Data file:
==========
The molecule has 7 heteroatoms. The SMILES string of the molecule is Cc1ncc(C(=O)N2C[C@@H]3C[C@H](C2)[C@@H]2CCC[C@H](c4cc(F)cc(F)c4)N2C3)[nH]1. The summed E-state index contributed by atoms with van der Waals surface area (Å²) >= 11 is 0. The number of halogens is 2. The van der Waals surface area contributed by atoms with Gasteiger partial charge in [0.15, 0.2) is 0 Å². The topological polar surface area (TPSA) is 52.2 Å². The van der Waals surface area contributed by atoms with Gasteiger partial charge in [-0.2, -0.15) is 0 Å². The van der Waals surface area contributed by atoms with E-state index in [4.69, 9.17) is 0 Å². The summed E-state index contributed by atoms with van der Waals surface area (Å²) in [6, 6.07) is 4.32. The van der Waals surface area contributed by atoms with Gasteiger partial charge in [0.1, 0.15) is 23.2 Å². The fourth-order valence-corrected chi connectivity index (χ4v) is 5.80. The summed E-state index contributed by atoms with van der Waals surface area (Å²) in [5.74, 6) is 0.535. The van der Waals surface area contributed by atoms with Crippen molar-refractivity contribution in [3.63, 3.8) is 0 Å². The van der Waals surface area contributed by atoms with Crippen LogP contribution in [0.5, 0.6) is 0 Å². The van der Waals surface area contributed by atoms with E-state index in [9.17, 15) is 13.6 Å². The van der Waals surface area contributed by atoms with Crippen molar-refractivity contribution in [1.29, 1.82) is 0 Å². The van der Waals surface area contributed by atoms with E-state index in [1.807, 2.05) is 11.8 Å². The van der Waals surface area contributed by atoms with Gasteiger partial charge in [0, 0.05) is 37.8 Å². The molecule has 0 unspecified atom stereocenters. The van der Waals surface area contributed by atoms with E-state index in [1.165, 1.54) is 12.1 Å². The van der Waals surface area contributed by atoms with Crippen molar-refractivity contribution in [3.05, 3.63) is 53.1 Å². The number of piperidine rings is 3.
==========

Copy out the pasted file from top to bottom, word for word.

The molecule has 7 heteroatoms. The SMILES string of the molecule is Cc1ncc(C(=O)N2C[C@@H]3C[C@H](C2)[C@@H]2CCC[C@H](c4cc(F)cc(F)c4)N2C3)[nH]1. The summed E-state index contributed by atoms with van der Waals surface area (Å²) >= 11 is 0. The number of halogens is 2. The van der Waals surface area contributed by atoms with Gasteiger partial charge in [0.15, 0.2) is 0 Å². The topological polar surface area (TPSA) is 52.2 Å². The van der Waals surface area contributed by atoms with Gasteiger partial charge in [-0.2, -0.15) is 0 Å². The van der Waals surface area contributed by atoms with E-state index in [4.69, 9.17) is 0 Å². The summed E-state index contributed by atoms with van der Waals surface area (Å²) in [6, 6.07) is 4.32. The van der Waals surface area contributed by atoms with Gasteiger partial charge in [0.1, 0.15) is 23.2 Å². The fourth-order valence-corrected chi connectivity index (χ4v) is 5.80. The summed E-state index contributed by atoms with van der Waals surface area (Å²) in [5.74, 6) is 0.535. The van der Waals surface area contributed by atoms with Crippen molar-refractivity contribution in [3.63, 3.8) is 0 Å². The van der Waals surface area contributed by atoms with Crippen LogP contribution in [0.5, 0.6) is 0 Å². The van der Waals surface area contributed by atoms with E-state index in [9.17, 15) is 13.6 Å². The van der Waals surface area contributed by atoms with Crippen molar-refractivity contribution in [1.29, 1.82) is 0 Å². The van der Waals surface area contributed by atoms with E-state index in [1.807, 2.05) is 11.8 Å². The van der Waals surface area contributed by atoms with Gasteiger partial charge in [0, 0.05) is 37.8 Å². The molecule has 0 unspecified atom stereocenters. The van der Waals surface area contributed by atoms with E-state index in [1.165, 1.54) is 12.1 Å². The van der Waals surface area contributed by atoms with Crippen molar-refractivity contribution in [3.05, 3.63) is 53.1 Å². The number of piperidine rings is 3.